By: Our Correspondent

Hold the world at bay

Yudhoyono and his economic advisers were at the forefront of that move, implementing a range of policies that inhibited trade and threatened the economy, including new regulations on horticultural imports, imports of finished goods and exports of mining commodities. The measures continued under Jokowi, resulting in a sinking rupiah and a slowing economy.

Jokowi in the past three months has started to assert himself, firing protectionist members of his cabinet and replacing them with export-oriented ones like free-market disciple Thomas Lembong in the trade minister’s post.

Jokowi also personally negotiated a deal with the Freeport McMoRan mining company to extend the contract for its gigantic Grasberg mine, the biggest producer of copper in the world and the second biggest producer of gold. Key officials in his own government opposed the deal supposedly on nationalist grounds but also seemingly to seek a piece of the Freeport pie for themselves.

As president, Jokowi initially showed little interest in joining the TPP. Under Lembong’s urging, he changed course but he will have to get the country to follow him.

Last week, in a series of tweets sent after the announcement in Washington, Yudhoyono warned that “If Indonesia is not ready and is forced to enter the TPP, then our nation will suffer. Such is the ‘law of globalization.’” He added that Indonesia’s market could be “flooded with goods and services from other countries, while our exports will fail to be competitive abroad.”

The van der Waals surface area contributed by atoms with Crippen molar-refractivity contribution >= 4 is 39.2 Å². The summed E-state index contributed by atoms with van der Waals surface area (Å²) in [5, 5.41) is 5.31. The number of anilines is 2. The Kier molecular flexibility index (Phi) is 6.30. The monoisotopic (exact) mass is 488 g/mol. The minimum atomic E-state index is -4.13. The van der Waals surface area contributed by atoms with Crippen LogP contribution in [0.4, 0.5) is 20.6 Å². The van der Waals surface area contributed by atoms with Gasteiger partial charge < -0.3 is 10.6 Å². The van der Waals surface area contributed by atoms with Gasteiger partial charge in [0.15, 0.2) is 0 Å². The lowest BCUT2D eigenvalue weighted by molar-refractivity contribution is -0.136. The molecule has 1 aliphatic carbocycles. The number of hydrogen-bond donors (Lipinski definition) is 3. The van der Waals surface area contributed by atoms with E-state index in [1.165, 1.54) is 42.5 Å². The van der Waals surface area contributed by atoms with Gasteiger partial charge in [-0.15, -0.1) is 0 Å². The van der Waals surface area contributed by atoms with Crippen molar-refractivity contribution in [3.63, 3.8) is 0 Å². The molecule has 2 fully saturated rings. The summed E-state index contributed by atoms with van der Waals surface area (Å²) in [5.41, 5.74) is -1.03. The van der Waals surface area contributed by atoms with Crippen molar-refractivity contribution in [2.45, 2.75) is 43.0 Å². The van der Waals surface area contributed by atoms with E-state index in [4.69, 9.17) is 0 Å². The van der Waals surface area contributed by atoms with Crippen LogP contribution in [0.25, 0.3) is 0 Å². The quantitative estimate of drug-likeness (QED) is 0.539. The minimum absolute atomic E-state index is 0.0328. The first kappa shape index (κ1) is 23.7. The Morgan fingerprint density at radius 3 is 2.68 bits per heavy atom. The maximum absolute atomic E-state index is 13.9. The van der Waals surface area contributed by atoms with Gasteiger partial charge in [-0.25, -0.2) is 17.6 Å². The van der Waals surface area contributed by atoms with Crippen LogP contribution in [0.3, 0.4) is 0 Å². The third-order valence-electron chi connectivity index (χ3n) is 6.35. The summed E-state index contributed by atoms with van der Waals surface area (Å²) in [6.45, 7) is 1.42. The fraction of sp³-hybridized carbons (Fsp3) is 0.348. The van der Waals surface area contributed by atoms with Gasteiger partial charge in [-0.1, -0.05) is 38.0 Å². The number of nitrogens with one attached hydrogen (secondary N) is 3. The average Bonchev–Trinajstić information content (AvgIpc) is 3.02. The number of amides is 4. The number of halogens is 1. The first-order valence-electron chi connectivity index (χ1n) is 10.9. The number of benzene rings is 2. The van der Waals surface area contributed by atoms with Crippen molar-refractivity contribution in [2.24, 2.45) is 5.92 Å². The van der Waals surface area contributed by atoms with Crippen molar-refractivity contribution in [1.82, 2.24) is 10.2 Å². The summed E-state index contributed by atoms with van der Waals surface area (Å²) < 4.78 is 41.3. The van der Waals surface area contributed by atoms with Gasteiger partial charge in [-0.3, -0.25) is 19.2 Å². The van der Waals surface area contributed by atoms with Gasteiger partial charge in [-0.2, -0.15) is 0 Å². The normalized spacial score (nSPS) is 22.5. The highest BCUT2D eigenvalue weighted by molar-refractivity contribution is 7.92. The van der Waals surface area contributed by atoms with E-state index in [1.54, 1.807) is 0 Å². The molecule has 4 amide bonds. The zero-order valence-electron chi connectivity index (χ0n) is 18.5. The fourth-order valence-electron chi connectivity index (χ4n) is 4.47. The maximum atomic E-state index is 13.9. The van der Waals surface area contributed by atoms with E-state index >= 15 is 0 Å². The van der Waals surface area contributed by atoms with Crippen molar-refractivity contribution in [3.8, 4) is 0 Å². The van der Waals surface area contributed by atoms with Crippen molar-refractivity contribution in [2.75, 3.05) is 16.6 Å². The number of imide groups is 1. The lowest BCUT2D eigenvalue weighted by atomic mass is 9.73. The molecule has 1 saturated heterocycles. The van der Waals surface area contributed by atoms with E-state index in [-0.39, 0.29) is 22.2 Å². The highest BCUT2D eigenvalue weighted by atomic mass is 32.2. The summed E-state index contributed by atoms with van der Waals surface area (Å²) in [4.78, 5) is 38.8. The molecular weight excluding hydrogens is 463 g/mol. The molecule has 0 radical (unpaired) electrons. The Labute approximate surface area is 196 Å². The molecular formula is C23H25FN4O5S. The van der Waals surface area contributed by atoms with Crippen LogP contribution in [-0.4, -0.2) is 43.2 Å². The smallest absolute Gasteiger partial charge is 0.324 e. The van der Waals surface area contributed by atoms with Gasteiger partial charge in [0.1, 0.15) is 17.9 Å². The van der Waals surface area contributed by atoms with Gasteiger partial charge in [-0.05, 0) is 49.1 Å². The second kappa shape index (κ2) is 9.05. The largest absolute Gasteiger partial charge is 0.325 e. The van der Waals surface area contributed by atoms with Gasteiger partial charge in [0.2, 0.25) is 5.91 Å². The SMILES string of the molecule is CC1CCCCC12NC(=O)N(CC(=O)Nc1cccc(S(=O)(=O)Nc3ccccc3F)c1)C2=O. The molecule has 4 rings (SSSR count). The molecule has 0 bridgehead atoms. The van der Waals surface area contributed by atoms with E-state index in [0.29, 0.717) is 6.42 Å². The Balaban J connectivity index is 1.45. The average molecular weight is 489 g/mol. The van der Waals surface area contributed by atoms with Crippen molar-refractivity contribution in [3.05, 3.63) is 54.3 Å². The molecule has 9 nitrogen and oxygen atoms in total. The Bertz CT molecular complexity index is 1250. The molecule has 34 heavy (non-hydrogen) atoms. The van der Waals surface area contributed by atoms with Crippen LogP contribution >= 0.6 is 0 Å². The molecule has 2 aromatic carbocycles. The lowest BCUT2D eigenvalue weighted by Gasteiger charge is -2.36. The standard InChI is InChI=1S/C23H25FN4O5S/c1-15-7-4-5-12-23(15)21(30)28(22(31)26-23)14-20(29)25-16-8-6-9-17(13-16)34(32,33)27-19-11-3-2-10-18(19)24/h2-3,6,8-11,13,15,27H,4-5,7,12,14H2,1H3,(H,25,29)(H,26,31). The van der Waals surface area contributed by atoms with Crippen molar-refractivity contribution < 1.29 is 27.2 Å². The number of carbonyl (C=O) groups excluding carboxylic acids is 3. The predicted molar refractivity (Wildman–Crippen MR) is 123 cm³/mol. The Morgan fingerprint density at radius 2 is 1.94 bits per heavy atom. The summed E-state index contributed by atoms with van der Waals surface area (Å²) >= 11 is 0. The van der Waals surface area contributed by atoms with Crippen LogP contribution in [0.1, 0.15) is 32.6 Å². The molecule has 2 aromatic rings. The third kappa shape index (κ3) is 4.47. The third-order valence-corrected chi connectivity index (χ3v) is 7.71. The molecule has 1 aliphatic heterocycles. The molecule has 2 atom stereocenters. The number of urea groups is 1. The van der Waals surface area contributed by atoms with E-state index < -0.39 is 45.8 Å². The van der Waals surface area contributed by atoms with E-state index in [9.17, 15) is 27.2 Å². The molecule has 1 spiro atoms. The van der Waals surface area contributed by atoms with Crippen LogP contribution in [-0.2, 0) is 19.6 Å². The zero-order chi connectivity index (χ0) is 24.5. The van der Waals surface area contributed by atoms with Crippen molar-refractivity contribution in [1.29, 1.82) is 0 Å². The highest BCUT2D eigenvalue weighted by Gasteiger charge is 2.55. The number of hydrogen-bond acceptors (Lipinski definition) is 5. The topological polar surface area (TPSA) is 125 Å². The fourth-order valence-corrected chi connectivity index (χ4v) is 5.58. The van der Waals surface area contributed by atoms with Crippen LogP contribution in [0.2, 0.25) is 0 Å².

Competition looms

Three of the Asean countries that signed up to the TPP – Malaysia, Singapore and Vietnam – are export oriented, while Indonesia is not, he said, depending instead on its large domestic market – a market that would be more open under the TPP.  Lembong, for his part, argues that Indonesia has to compete or lose out to its neighbors especially fast-growing Vietnam. He tells audiences that protectionism will guarantee mediocrity for the country.

There have been additional concerns from Indonesia’s cozy business community and political establishment. The Democratic Party, which Yudhoyono founded, has warned that the country isn’t ready to face international competition, citing inadequate infrastructure and other issues.  .

“Are Indonesians and the national economy really ready for this?” asked Edhie Baskoro Yudhoyono, the former president’s politician son. “How about our domestic infrastructure? Has the government asked for the public’s opinion, especially those involved in the national economy, about the possible impact of the TPP on Indonesia in the future?”

Fadli Zon, deputy chairman of Gerindra and deputy speaker of the House of Representatives, said the TPP would only benefit Indonesia “if we had competitive businesses.”

Jokowi’s government has made improving infrastructure and education key priorities but the country needs foreign investment to fund the drive, officials say.

Economist Lana Soelistianingsih of the University of Indonesia told the Jakarta Globe last week, “Countries with manufacturing-based exports will be able to perform better in this partnership.”

Against those concerns, some economists say the pact would open markets in South America and other regions to Indonesia’s exports, which are dominated by coal, palm oil and natural gas.